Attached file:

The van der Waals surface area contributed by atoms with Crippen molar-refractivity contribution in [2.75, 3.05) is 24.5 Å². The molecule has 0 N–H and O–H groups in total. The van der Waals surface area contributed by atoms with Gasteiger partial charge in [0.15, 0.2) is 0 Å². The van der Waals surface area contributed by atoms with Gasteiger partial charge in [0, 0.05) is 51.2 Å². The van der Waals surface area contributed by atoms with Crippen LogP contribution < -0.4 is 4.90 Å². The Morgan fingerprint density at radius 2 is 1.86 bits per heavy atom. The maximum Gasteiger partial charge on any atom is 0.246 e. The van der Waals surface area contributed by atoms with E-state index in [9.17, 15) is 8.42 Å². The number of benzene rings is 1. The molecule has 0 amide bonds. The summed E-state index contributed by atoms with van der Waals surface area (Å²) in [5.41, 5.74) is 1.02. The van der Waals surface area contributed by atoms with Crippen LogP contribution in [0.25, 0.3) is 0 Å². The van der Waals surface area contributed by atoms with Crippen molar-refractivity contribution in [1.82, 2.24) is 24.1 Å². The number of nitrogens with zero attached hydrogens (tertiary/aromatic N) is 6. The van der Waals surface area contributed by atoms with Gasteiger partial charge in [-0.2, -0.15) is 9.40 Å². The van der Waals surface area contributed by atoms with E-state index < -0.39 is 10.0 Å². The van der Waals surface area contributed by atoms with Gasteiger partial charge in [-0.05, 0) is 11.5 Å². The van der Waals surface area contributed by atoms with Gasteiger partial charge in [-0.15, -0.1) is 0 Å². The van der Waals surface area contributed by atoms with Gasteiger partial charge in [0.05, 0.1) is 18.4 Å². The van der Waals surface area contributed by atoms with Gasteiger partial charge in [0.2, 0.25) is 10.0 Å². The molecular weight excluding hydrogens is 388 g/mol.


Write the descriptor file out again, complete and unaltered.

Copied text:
The van der Waals surface area contributed by atoms with Crippen molar-refractivity contribution in [2.75, 3.05) is 24.5 Å². The molecule has 0 N–H and O–H groups in total. The van der Waals surface area contributed by atoms with Gasteiger partial charge in [0.15, 0.2) is 0 Å². The van der Waals surface area contributed by atoms with Gasteiger partial charge in [0, 0.05) is 51.2 Å². The van der Waals surface area contributed by atoms with Crippen LogP contribution < -0.4 is 4.90 Å². The Morgan fingerprint density at radius 2 is 1.86 bits per heavy atom. The maximum Gasteiger partial charge on any atom is 0.246 e. The van der Waals surface area contributed by atoms with E-state index in [9.17, 15) is 8.42 Å². The number of benzene rings is 1. The molecule has 0 amide bonds. The summed E-state index contributed by atoms with van der Waals surface area (Å²) in [5.41, 5.74) is 1.02. The van der Waals surface area contributed by atoms with Crippen LogP contribution in [0.25, 0.3) is 0 Å². The van der Waals surface area contributed by atoms with Crippen molar-refractivity contribution in [1.82, 2.24) is 24.1 Å². The number of nitrogens with zero attached hydrogens (tertiary/aromatic N) is 6. The van der Waals surface area contributed by atoms with Gasteiger partial charge in [-0.2, -0.15) is 9.40 Å². The van der Waals surface area contributed by atoms with E-state index < -0.39 is 10.0 Å². The van der Waals surface area contributed by atoms with Gasteiger partial charge in [-0.05, 0) is 11.5 Å². The van der Waals surface area contributed by atoms with Gasteiger partial charge in [-0.15, -0.1) is 0 Å². The van der Waals surface area contributed by atoms with Gasteiger partial charge in [0.05, 0.1) is 18.4 Å². The van der Waals surface area contributed by atoms with Gasteiger partial charge in [0.2, 0.25) is 10.0 Å². The molecular weight excluding hydrogens is 388 g/mol.